Recovering endangered Vancouver Island marmots

Project Year: 2023-2024

Multi-year Project

View Provincial Database Record

Photo: Adam Taylor

Project Lead

Marmot Recovery Foundation


Coastal Region



Project Type

Habitat-Based Actions

FWCP Contribution


Action Plan Alignment

Upland & Dryland

Project ID


Translocating Vancouver Island Marmots to Strathcona Park 2023

This project will support the transfer of between two and six Vancouver Island marmots from Mount Washington into Strathcona Park. These additions will help re-established colonies persist while future recovery efforts continue.

The marmot, which is federally designated as Endangered, is an endemic species that was extirpated from Strathcona Park in the 1990s. Reintroduction efforts have successfully established several marmot colonies in the park.

Update: Sixteen pups born in Strathcona Park in summer 2023

The Marmot Recovery Foundation counted 16 pups born into the Strathcona marmot population in summer 2023. It’s a significant increase from the previous summer, when only four pups were born in this group.

Climate conditions can have a big impact on endangered species recovery. Long term, it’s a good sign that this marmot population was able to recover from a challenging year in 2022.

Executive Summary

The endangered Vancouver Island marmot (Marmota vancouverensis, Swarth, 1911) is one of only five endemic land mammals in Canada (Nagorsen, 2004). The Vancouver Island marmot is recognized as a protected species under the B.C. Wildlife Act and is on the B.C. Red List of species at risk. Nationally, it is listed under Schedule 1, Endangered, on the Species-at-Risk Act. Internationally, the International Union for Conservation of Nature (IUCN) lists the species as Critically Endangered. A recovery program for the marmot was launched in 1996, and 2023 was the 27th year of intensive recovery efforts.

During the 2023 field season, the Foundation conducted core recovery activities intended to: (i) increase the number of marmots in the wild and protect the persistence of existing colonies, (ii) support wild reproduction, and (iii) relocate marmots found in unsuitable habitat. The Wilder institute helped the Foundation to monitor marmots at several colonies while also investigating the relationship between supplemental feeding and reproduction in the wild. Data from their team have been incorporated into the results reported here.

In total, 42 new captive-bred marmots and 11 marmots with some level of previous wild-living experience were released or translocated to augment fifteen priority colonies. Thirty-six feeders were installed at 24 colonies to improve the reproductive potential of ~239 marmots. Seventeen natural colonies produced 59 pups over 23 litters. There were 29 mortalities detected in 2023. Five marmots were brought into captivity during the summer and subsequently re-released or translocated for various reasons. Since 2003, the captive breeding program has resulted in the release of 619 captive-bred marmots into the wild. Currently there are 149 marmots in captivity, including 39 or more potential breeding pairs for 2023. Wild population counts of marmots increased for all age classes compared to the previous year. Approximately 303 marmots were observed in the wild by the end of the season, distributed across 33 colonies in two main regions. Survey effort was similar to the previous 4-year rolling average at most colonies, with the notable exception of the 4 new colonies discovered this year.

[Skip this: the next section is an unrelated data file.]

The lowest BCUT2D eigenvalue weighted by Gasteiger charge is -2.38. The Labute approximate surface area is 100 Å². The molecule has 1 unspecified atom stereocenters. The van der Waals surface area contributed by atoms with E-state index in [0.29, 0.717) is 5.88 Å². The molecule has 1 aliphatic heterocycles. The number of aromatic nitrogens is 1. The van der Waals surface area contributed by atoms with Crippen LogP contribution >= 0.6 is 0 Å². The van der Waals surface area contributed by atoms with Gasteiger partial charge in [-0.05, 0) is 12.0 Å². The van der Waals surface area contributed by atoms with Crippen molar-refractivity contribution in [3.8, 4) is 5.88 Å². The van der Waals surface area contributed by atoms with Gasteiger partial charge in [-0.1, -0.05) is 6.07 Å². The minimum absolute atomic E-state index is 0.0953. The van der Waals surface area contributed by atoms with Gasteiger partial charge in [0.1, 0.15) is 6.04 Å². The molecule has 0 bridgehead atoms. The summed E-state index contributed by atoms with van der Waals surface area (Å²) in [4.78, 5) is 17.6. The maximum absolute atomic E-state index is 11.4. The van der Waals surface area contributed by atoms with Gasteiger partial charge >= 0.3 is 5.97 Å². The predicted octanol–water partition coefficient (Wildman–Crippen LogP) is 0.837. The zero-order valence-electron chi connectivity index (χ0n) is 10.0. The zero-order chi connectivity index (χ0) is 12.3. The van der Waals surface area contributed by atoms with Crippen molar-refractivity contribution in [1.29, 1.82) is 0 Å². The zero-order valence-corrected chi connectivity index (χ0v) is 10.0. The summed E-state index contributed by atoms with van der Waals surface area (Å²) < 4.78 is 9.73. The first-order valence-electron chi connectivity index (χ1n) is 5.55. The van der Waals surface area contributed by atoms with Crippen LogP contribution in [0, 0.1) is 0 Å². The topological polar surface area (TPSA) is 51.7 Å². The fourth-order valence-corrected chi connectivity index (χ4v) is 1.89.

This report presents the results from the 2023 field season and trends in recent years. It includes reports on activities aligning with the Campbell River Watershed Action Plan (CBR.UAD.HB.25.02 Implement priority species and habitat related conservation actions – Implement Recommended Actions from the Vancouver Island Marmot Recovery Strategy) and the Puntledge River Action Plan (PUN.UAD.HB.22.02 Implement priority species and habitat related conservation actions – Implement Recommended Actions from the Vancouver Island Marmot Recovery Strategy).


Click the provincial database link below to read the full final report for this project.

View more about this project on the provincial database